Why Music?

Music allows cross cultural collaboration and provides a voice for the powerless. Music continues to play a key role in both driving change and creating harmony in South Africa. The projects objectives are to embrace the diversity and similarities between South Africa, Italy and Cuba in order to collaborate with likeminded individuals internationally to produce an album.

Social cohesion is the degree of social integration and inclusion in communities and society at large, to this extent the project plans to make a significant cultural impact through celebration of cultural difference and diversity as well as to break down the social barriers in South Africa and beyond. It will also contribute to the development of Nation-building a process whereby a society with diverse origins, histories, languages, cultures and religions come together within the boundaries of a sovereign state.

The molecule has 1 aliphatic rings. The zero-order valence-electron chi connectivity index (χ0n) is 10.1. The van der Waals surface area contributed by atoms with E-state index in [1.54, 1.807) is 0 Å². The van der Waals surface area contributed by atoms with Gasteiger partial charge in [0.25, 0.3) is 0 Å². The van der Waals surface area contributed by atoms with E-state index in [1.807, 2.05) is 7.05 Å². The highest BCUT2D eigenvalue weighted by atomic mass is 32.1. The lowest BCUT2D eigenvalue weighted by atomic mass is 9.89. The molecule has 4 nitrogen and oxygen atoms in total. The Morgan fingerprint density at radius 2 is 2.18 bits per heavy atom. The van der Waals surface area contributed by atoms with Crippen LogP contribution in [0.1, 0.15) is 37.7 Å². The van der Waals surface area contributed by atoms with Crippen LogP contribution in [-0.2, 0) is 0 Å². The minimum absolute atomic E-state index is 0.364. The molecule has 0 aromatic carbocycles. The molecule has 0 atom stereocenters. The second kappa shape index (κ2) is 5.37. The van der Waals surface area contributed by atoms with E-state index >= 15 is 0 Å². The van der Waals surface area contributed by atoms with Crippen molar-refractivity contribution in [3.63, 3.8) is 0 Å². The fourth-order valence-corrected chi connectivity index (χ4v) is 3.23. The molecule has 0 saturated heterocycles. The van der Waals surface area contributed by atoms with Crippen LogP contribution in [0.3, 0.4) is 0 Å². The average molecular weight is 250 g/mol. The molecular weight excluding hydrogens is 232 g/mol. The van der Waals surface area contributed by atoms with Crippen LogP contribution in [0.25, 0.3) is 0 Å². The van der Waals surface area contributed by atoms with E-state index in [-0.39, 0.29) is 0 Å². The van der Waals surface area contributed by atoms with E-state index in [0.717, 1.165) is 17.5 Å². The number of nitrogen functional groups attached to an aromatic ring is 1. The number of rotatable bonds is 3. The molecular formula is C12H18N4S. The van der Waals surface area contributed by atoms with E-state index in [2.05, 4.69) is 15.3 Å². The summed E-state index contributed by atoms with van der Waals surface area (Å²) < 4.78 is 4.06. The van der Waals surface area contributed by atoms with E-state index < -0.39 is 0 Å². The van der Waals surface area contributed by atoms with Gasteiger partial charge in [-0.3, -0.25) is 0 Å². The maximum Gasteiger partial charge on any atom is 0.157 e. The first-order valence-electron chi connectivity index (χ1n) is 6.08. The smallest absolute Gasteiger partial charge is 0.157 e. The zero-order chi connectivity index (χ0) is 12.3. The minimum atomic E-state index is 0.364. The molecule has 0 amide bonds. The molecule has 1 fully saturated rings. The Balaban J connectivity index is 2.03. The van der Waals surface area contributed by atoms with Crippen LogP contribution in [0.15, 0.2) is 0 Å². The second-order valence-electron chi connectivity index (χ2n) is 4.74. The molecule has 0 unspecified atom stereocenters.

The Nelson Mandela Legacy

This project is due to be officially launched during Nelson Mandela Year in 2018 with a big Liberation Concert at the Nelson Mandela Theatre with international and local guests. The concert will be called “The Liberation Concert – Honouring the Legacy of Nelson Mandela”. (Date and artists to be announced shortly).

“Music is a great blessing. It has the power to elevate and liberate us. It sets people free to dream. It can unite us to sing with one voice. Such is the value of music. “It is music and dancing that make me at peace with the world.” Nelson Mandela


The Record

Produced by Neill Solomon, Phil Manzanera and Dan Chiorboli, it features 34 songs over 3 CD’s with 69 musicians from 17 different countries out of 17 studios all over the world contributing their passion and talent for the cause. Throughout history, music and protest songs have inspired and celebrated social change. This record includes well-known and traditional songs on the liberation theme, together with newly penned ones which share the same subject matter. The record is due to be released on 25th May, 2018 with a one-off ‘’not to be missed” concert at The Joburg Theatre .